The Load More button is suited for e-commerce sites and pages with definite purposes, such as “how-to” articles. A user looking for a specific piece of information, say, how to monetize mobile traffic effectively, isn’t open to an unlimited feed of suggestions for every kind of monetization strategy on earth—so, asking whether he wants to move forward after a certain point is best.
Why Would You Want the Load More Button?
Lighter Page: The pages become lighter as fewer resources load until the user hits the button. It improves the page load speed.
Choice and Control: The user has the choice to load the content and has more control over the page than an infinite scroll. So, the ‘Load More’ button can be your preferred choice when giving control to the user is your priority.
Brings Up BTF Ads:
Why do publishers use the Load More button?
Many publishers also use the Load More button to bring up the ads below the fold. Publishers add this button after a few lines of an article and obfuscate the remaining portion. By doing so, they bring up the ads that otherwise would be at the end of the article. As a result, even if the article fails to engage the user, the ads would still have better chances of getting viewed.
Better Viewability: The Load More button doesn’t render the resources of the page’s remaining portion until the user clicks on it. As a result, no pre-loaded ads are waiting to arrive in the viewport. The ads load only when the user clicks the button and is about to reach the newly loaded section. It results in improved viewability.
Why You May Avoid Load More Button
Fewer Impressions: The Load More button will always have fewer impressions than infinite scroll because ads with the remaining content are loaded only after the user takes action. But it shouldn’t be a problem if your improved viewability and CPMs compensate for the loss.
Friction Point: The Load More Button is a friction point compared to the infinite scroll. The added requirement to click before accessing the content can stop the user from moving forward.
SEO Complications: Google may not crawl the content behind the Load More Button. It means you can lose your search engine rankings, organic traffic, and the revenue that it can generate.
Back Button: The back to the top button works here too. The user can return quickly if he has hit the load more button too many times.
Change Ad Placements: The number of impressions falls because the ads aren’t loading below the fold (which is a good thing). But you can add placements at different positions to compensate for lost impressions. Read our guide to find the best placements on your site.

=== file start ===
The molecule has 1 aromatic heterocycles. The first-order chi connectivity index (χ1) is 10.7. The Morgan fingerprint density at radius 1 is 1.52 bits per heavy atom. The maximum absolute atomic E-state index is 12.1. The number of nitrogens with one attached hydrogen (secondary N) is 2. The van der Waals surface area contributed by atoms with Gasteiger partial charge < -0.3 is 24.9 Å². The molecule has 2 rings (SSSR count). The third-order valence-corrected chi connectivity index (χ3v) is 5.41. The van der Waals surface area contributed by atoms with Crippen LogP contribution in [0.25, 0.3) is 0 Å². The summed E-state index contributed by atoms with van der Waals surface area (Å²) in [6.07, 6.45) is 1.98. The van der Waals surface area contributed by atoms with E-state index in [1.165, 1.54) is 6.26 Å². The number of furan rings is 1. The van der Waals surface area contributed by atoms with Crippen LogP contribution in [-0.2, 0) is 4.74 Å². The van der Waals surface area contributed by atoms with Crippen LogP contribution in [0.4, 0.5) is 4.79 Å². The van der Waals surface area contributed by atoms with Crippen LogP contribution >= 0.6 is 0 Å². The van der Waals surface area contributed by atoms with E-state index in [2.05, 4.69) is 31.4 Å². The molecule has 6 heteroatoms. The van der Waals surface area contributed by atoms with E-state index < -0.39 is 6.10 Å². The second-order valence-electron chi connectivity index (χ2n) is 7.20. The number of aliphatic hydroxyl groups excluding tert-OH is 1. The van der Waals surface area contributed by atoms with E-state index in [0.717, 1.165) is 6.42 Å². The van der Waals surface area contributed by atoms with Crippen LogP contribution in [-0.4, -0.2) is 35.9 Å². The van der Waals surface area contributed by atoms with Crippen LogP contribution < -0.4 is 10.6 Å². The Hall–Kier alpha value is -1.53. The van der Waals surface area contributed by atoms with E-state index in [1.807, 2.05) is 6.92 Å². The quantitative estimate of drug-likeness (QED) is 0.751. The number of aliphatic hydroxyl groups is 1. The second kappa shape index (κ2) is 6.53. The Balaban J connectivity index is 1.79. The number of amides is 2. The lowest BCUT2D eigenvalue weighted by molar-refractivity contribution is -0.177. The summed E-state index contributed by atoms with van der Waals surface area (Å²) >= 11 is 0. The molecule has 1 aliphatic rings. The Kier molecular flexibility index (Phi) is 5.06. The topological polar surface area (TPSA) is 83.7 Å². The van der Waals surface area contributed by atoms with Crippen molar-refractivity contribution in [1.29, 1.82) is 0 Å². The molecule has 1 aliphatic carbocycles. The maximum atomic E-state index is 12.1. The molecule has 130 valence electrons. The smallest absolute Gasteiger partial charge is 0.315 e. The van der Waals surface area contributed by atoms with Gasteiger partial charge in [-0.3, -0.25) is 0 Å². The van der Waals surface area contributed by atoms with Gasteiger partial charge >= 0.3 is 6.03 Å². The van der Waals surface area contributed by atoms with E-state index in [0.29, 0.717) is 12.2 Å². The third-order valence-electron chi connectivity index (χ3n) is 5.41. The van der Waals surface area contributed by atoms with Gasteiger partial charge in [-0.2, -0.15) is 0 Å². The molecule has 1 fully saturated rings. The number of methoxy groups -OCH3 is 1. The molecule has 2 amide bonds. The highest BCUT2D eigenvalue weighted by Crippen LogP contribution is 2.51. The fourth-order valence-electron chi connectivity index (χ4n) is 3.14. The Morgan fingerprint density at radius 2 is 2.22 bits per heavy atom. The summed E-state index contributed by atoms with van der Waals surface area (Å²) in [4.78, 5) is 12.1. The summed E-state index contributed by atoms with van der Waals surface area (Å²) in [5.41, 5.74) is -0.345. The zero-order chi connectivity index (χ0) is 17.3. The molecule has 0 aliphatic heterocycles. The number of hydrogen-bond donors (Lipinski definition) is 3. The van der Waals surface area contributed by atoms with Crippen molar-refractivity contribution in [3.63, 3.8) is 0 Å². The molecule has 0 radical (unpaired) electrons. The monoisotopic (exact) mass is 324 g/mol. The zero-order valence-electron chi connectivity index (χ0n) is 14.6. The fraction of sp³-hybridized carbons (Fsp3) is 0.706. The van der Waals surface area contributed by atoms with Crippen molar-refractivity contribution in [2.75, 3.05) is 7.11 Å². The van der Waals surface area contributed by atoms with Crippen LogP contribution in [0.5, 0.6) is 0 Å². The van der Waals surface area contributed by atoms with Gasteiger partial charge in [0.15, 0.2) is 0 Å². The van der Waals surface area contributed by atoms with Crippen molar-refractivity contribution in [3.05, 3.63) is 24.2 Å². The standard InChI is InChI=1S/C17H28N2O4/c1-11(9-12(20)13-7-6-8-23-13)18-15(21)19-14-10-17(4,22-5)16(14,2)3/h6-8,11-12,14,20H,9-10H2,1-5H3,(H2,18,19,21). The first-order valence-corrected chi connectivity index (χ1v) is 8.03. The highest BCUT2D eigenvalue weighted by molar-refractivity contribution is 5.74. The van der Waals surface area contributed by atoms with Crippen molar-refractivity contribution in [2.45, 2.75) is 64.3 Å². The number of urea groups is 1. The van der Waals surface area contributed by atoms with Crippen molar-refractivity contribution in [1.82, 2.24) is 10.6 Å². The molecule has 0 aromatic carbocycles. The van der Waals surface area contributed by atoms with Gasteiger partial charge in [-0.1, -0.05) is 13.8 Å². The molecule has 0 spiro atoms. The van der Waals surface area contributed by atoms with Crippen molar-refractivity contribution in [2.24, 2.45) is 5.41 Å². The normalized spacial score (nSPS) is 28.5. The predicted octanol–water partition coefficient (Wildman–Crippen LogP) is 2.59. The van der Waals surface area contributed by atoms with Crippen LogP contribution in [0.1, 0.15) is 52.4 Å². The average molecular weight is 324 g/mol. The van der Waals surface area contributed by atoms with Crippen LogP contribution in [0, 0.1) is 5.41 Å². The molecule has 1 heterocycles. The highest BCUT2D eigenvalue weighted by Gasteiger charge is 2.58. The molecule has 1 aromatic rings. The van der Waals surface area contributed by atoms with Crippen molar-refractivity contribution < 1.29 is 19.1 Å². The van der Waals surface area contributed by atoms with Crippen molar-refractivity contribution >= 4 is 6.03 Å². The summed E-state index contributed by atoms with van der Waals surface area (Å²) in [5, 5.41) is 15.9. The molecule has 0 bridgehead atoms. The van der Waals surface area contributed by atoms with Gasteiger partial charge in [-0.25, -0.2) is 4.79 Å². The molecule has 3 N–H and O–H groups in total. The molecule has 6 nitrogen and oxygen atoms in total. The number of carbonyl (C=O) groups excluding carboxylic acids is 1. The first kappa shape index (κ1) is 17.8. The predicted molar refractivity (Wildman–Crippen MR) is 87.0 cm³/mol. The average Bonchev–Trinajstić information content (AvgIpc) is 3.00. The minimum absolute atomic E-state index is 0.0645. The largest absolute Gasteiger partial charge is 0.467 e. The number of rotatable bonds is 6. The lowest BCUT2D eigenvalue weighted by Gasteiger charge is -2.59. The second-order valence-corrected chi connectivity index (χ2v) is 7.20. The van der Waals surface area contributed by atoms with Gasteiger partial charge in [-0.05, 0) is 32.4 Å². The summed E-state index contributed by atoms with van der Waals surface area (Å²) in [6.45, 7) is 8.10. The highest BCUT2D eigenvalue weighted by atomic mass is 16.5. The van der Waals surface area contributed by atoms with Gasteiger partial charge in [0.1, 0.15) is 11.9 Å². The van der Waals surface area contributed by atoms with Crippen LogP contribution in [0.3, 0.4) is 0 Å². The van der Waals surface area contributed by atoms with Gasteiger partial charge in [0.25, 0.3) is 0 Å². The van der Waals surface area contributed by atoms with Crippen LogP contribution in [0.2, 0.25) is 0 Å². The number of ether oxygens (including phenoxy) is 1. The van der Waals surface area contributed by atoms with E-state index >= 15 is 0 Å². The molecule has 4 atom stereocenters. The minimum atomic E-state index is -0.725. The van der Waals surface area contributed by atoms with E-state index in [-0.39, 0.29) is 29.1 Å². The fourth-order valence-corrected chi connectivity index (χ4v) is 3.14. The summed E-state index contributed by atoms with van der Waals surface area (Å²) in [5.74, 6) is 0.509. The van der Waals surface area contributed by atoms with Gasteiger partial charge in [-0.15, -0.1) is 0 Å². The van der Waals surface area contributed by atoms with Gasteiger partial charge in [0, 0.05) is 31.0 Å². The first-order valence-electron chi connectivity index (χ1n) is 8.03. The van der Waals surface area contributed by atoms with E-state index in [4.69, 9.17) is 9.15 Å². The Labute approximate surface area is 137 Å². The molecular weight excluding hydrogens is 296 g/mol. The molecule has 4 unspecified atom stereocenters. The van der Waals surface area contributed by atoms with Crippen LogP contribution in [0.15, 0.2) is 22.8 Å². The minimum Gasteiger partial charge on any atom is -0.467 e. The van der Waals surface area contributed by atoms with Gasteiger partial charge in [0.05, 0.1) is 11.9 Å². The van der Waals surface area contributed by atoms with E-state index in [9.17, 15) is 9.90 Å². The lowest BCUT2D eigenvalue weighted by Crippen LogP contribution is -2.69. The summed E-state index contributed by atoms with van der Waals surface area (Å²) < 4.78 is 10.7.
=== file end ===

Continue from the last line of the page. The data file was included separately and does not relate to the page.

Use AXT: Active Exposure Time will give you more opportunities to deliver ads with limited ad units. It’ll deliver ads only when the user is active on the page, improving your viewability. Not sure how it works? Read our detailed article on AXT here.
Pull Up Your Ads: Make sure the ads at the bottom of the article appear right below the load more button. These ads compensate for the hidden ones until the user expands the article. It’ll mitigate the impact of the load more button on your number of impressions.
Unique URL: Search engines require a unique URL for crawling a page. It means it wouldn’t be crawled if the content loaded after the click event isn’t mapped to a unique URL. So ask your SEO experts to ensure the mapping. Kindly note that there’s no official declaration from Google’s end that mapping will solve the problem for the Load More Button; it’s an inference that professionals have drawn from Google’s SEO best practices for infinite scroll.
Pagination Vs. Infinite Scroll: What’s the Difference
Pagination and infinite scroll are two ways to show content on a website.
While pagination splits content into separate pages, with links to move from one page to the next, infinite scroll keeps loading new items as the user scrolls down the page.
The big difference is how the content is shown: pagination makes it into bite-sized chunks, while the infinite scroll is smooth and endless. Choosing one over the other depends on the type of content and how you want people to interact with it.
Infinite Scroll vs. Load More Button: What’s Best?
None of the methods is perfect, as both have pros and cons. But, when we look at them individually, it becomes clear that we must consider our needs before implementing them. You have to ask questions to yourself before making the decision:
Are your users browsing or searching?
If your audience is likely browsing, i.e., keeping up with the latest happenings, or reading a set of stories related to a specific topic, then infinite scroll could work. Loading more could work if they are most likely to consume something specific and jump off to a new and different topic altogether.
How much are you dependent on organic traffic?
If organic is your preferred traffic source, carefully implement any methods. Work closely with your tech team to ensure the desired content gets crawled. You might want to drop the idea if it’s affecting your traffic.
What are your monetization goals?
Do you want to increase your impressions? Go with an infinite scroll. Do you want to improve your CPM and viewability? Do you want to monetize your BTF ads better? Go with the Load More button.
What kind of content do you have on your site?
Do you mainly have images or small content (like Twitter)? Do you have a lot of user-generated content? If yes, an infinite scroll can be useful for you. The Load More button can be more useful with long-form text content.
What kind of user experience do you want to provide?
Do you want your visitors to lay back and enjoy the content? Go for infinite scroll. Implement the Load More button.
Consider the pros and cons of both methods and compare them with your objectives to make an informed decision. Implement lazy loading and every other solution that mitigates the negative impacts of your chosen method. Go through Google’s doc about lazy loading to ensure Ad Manager works correctly with your setup.